3 Smart Investment Options When You Only Have $1,000

smart investment ideas

It’s a myth that you need a lot of money to start investing it. In fact, you can start investing for your retirement or other funding needs with as little as $1000. The trick is just finding the right place to invest — and make every single dollar start working for you right now. You don’t have to put it off another year, month, or even for one day. If you’ve got $1,000 to start with, here are three smart investment ideas to try.

Smart Investment Idea #1: Open a Microsavings Account

Most financial experts suggest establishing an emergency fund covering three to six months of living expenses for unforeseen employment gaps. A microsavings account is a good way to get your emergency fund seeded. Microsavings accounts let lower-income individuals and families make small deposits that accumulate interest over time. Microsavings programs are like normal savings accounts, but for individuals who can only make much smaller deposits. These accounts generally waive minimum balance requirements and fees so users can save more money and earn a little interest.

What makes a microsavings account such a smart investment is you can put aside as little as $10-$25 per paycheck. Getting in the habit of saving any amount, no matter how small, can make a big difference over time. Once you factor in the interest earned, it’s clear why a microsavings account is one smart investment for younger individuals.

Smart Investment Idea #2: Your Employer’s 401(k) Plan

If you haven’t already done this, put that extra $1000 into your employer-sponsored 401(k) plan. Talk to your human resources department to find out how to enroll right now or when you’re eligible to join. Many companies match employee contributions, which means they give you free money just for participating in this benefit.

You’ll also receive immediate tax advantages when you enroll. What does that mean? Well, the amount deducted from your paycheck that’s invested in a defined contribution plan is pre-tax money. As a result, contributions to your 401(k) lower your taxable income amount each year, which is a pretty big deal. While your money remains in that 401(k) plan, you won’t owe the IRS or your state income tax on it. All the money you put in and earned interest that compounds year after year is completely tax-free until your retirement. Now, you will have to pay an early withdrawal fee if you take money out before reaching your full retirement age. You’ll also owe income taxes on those withdrawals, so let that money stay put and keep earning you interest.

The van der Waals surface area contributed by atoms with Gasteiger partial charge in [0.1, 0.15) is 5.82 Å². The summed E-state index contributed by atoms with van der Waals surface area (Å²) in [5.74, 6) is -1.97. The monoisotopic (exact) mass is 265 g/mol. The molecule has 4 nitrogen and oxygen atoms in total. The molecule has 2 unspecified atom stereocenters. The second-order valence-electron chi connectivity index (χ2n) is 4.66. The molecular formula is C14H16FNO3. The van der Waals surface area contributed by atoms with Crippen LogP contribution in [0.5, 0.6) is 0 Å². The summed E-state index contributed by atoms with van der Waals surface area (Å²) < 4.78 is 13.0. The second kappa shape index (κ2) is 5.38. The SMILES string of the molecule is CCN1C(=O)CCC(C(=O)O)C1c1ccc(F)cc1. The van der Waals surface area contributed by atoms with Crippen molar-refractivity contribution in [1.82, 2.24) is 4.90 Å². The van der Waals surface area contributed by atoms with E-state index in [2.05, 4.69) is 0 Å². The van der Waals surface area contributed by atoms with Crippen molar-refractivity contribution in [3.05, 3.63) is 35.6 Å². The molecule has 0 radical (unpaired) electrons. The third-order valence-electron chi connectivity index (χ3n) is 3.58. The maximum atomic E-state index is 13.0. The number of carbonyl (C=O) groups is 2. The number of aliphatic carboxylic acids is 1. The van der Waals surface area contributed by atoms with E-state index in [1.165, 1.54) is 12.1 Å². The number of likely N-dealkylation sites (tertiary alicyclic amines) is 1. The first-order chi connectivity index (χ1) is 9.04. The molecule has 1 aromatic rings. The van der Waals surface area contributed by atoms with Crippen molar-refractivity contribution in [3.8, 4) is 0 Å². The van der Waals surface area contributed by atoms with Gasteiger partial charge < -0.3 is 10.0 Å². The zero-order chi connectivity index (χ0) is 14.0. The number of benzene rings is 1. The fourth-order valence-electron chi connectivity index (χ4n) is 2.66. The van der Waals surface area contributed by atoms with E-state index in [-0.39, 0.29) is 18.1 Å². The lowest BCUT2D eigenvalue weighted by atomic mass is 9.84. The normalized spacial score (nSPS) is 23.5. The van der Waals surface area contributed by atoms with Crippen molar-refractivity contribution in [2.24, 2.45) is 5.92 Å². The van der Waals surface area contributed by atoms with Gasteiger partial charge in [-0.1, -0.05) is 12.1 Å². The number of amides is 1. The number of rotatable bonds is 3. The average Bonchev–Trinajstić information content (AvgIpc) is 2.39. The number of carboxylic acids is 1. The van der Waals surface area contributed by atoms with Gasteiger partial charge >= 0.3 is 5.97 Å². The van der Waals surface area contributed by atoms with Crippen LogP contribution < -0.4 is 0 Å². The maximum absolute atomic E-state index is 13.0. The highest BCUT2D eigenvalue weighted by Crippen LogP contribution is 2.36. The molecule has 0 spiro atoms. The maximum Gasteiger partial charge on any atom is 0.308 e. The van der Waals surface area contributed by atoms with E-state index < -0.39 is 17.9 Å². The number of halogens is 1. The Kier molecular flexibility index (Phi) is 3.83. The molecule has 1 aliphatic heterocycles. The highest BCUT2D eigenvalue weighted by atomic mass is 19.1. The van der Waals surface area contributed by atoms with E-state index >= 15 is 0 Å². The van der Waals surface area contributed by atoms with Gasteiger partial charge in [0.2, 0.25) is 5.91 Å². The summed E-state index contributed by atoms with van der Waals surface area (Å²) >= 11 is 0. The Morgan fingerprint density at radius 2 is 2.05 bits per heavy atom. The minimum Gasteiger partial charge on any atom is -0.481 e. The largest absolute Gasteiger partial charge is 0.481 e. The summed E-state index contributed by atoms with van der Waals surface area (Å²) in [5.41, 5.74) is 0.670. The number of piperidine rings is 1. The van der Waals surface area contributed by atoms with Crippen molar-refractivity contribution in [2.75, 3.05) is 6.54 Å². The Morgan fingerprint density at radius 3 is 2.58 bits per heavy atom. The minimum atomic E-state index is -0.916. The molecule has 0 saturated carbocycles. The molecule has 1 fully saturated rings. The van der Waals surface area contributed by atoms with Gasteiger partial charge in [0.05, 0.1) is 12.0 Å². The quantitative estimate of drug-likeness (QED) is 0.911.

If you don’t have access to an employer-sponsored 401(k) plan, open an IRA retirement account. An IRA account offers tax advantages that reduce the amount you’ll owe on any interest you accrue over time. Whichever option you choose, pre-tax savings plans are always a smart investment.

Smart Investment Idea #3: Peer-to-Peer (P2P) Lending

You can open an investor account on a peer-to-peer lending site like LendingClub for just $1,000. Investors in P2P lending programs enjoy much higher average rates of return than with other investment options, for shorter terms. Not sure if P2P lending is a smart investment option for you? Here’s how it works: Someone who needs to borrow money goes to a peer-to-peer lending site and applies for credit. After approval, the borrower’s assigned to a risk category that determines his or her loan’s interest rate. Next, an individual investor or group funds that specific loan. It’s less liquid than a savings account but offers a higher rate of return (usually ranging from 4.9% to 7.1%). Plus, P2P lending services are typically less volatile than the stock market, which makes them a smart investment.

After creating your account, you can quickly build your portfolio by investing in different loans for as little as $25. You’ll receive monthly principal and interest payments as borrowers repay their loans. It’s that simple!

Leslie Sullivan
Exclusively covering all finance-related topics, including investing, saving money, estate planning, insurance, lowering your tax burden and everything you need to know about planning a comfortable retirement.
You may also like
unbiased 401k review
Why You Need an Unbiased 401k Review
ethical investing
Ethical Investing: How Millennials Influence the Market